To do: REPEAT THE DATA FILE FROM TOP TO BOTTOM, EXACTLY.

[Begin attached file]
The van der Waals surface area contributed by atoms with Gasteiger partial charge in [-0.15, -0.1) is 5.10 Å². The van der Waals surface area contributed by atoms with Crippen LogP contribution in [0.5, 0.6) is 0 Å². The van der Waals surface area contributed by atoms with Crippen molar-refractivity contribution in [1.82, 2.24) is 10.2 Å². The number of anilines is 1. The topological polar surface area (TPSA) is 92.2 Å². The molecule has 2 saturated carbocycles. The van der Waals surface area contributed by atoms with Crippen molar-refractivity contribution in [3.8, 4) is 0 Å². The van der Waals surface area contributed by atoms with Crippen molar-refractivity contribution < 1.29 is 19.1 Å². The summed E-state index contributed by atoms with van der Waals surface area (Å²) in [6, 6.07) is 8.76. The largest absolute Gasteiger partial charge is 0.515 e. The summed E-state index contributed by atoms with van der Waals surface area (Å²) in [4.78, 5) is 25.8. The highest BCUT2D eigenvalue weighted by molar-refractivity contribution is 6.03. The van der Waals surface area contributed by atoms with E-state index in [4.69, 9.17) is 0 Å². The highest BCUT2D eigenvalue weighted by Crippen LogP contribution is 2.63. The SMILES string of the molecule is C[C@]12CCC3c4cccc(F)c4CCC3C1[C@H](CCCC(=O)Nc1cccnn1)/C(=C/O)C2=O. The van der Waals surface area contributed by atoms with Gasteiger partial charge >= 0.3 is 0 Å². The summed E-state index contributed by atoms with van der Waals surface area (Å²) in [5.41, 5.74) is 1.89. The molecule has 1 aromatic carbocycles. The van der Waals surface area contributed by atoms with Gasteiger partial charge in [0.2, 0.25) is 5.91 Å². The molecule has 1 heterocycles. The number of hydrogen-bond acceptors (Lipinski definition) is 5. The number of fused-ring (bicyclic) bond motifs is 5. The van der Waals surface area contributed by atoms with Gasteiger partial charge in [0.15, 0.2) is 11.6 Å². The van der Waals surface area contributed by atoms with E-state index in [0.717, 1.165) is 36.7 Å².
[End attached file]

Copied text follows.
The van der Waals surface area contributed by atoms with Gasteiger partial charge in [-0.15, -0.1) is 5.10 Å². The van der Waals surface area contributed by atoms with Crippen LogP contribution in [0.5, 0.6) is 0 Å². The van der Waals surface area contributed by atoms with Crippen molar-refractivity contribution in [1.82, 2.24) is 10.2 Å². The number of anilines is 1. The topological polar surface area (TPSA) is 92.2 Å². The molecule has 2 saturated carbocycles. The van der Waals surface area contributed by atoms with Crippen molar-refractivity contribution in [3.8, 4) is 0 Å². The van der Waals surface area contributed by atoms with Crippen molar-refractivity contribution < 1.29 is 19.1 Å². The summed E-state index contributed by atoms with van der Waals surface area (Å²) in [6, 6.07) is 8.76. The largest absolute Gasteiger partial charge is 0.515 e. The summed E-state index contributed by atoms with van der Waals surface area (Å²) in [4.78, 5) is 25.8. The highest BCUT2D eigenvalue weighted by molar-refractivity contribution is 6.03. The van der Waals surface area contributed by atoms with E-state index in [4.69, 9.17) is 0 Å². The highest BCUT2D eigenvalue weighted by Crippen LogP contribution is 2.63. The SMILES string of the molecule is C[C@]12CCC3c4cccc(F)c4CCC3C1[C@H](CCCC(=O)Nc1cccnn1)/C(=C/O)C2=O. The van der Waals surface area contributed by atoms with Gasteiger partial charge >= 0.3 is 0 Å². The summed E-state index contributed by atoms with van der Waals surface area (Å²) in [5.41, 5.74) is 1.89. The molecule has 1 aromatic carbocycles. The van der Waals surface area contributed by atoms with Gasteiger partial charge in [0.2, 0.25) is 5.91 Å². The molecule has 1 heterocycles. The number of hydrogen-bond acceptors (Lipinski definition) is 5. The number of fused-ring (bicyclic) bond motifs is 5. The van der Waals surface area contributed by atoms with Gasteiger partial charge in [0.15, 0.2) is 11.6 Å². The van der Waals surface area contributed by atoms with E-state index in [0.717, 1.165) is 36.7 Å².